Academic journal article The Review of Contemporary Fiction

A Meaning in Art That's No Longer Possible: An Interview with Kiyoshi Kasai

Academic journal article The Review of Contemporary Fiction

A Meaning in Art That's No Longer Possible: An Interview with Kiyoshi Kasai

Article excerpt

Kiyoshi Kasai was born in Tokyo in 1948. Pursuing an early interest in politics, he attended Wako University, a center of student activism. Kasai joined a new-left political organization in 1968 and under the pseudonym Ryuji Kuroki was a prominent radical activist until giving up all political involvement and expatriating to Paris in the mid-seventies. Eventually returning to Japan, he published a novel, Bai Bai Enjeru (Bye Bye, Angel), which won the Kadokawa Award in 1979. Bai Bai Enjeru launched the career of Kasai's detective protagonist Kakeru Yabuki, who employs phenomenological speculation to solve his murder cases.

His most ambitious Kakeru narrative so far is the 2,000-page novel The Philosopher's Locked Room, which concerns the philosophy of Martin Heidegger and the recent revelations of Heidegger's involvement in Nazism. When the interviewers visited his house in the summer of 1992, he had published the first 1,000 pages of this in serial form for EQ, the Japanese version of Ellery Queen's Magazine. But after finishing the serial, he found there was more to go and he wrote another 1,000 pages. (TT)

Sinda Gregory: Is Kakeru Yabuki a private detective acting on his own or a member of the police who somehow is part of a larger legal system?

Kiyoshi Kasai: He's a nonprofessional detective somewhat like Poe's Dupin. The theme of my new book is death--the difference between the nineteenth-century experience of death and the twentieth-century experience of death.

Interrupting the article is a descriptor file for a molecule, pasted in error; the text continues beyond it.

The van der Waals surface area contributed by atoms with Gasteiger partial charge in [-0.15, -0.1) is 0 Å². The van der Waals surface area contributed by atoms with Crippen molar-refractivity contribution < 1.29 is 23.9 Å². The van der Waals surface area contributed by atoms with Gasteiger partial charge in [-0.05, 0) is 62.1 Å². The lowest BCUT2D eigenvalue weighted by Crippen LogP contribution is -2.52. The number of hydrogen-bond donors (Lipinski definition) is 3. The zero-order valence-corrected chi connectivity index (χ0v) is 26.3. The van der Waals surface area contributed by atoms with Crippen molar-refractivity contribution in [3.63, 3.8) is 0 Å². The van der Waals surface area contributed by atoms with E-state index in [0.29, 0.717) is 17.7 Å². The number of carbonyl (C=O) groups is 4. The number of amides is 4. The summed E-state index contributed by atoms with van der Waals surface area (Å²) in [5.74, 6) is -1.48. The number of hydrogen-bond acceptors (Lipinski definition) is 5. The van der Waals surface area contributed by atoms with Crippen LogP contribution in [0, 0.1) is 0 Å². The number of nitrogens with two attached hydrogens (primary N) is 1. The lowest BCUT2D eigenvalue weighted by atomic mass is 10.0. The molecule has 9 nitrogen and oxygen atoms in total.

Larry McCaffery: Don DeLillo has also addressed this issue in his novels, like White Noise and Mao II, which both imply that technology mediates our experience of death in all sorts of ways.

KK: I agree with that idea. World War I was the first technologized war in which death was completely different from that depicted by Homer or even by Stendhal. In technologized war, people were treated just like garbage; they died without dignity; it was a mass production of death. That war was the actual beginning of the twentieth century. Until then, people were living in an extension of the nineteenth century.

LM: How does Heidegger fit into this--his connections with fascism?

KK: Heidegger was one of my favorite philosophers when I was a student, along with Gyorgy Lukacs. In Sein und Zeit Heidegger states that the human being becomes the true self only when he is confronted with death. This philosophy was derived from the experience of World War I. Before then, people were able to die their own death, whereas after undergoing World War I, that became impossible. This wound up leaving the theme of death to the philosophers to speculate about. Anyway, I became interested in the fact that the World War I experience in Europe gave rise to Heidegger's philosophy of death and also the classical type of detective fiction simultaneously.

As you know, most of the major movements associated with modernism--for example, formalism, surrealism, dadaism, and expressionism--originated in countries like Russia, Germany, and France, where battles had actually taken place in front of their very eyes. Whereas, you don't find these sorts of drastic artistic movements occurring in countries like America and England, which didn't experience the war firsthand. Then what did happen in America and England? The fad of serious mystery novels! Let's take a serial story in a magazine or newspaper. Before the war, at least one person per day or per week or per month was killed in those stories. The way death is presented in those works reflected the way people thought about death before the war--it was routine, very easy: people simply died, very quickly, with almost no fuss at all. But in a serious postwar mystery novel, death doesn't happen so easily: the murderer scrupulously plans the killing in detail and carries out the crime with every due respect to the victim. …

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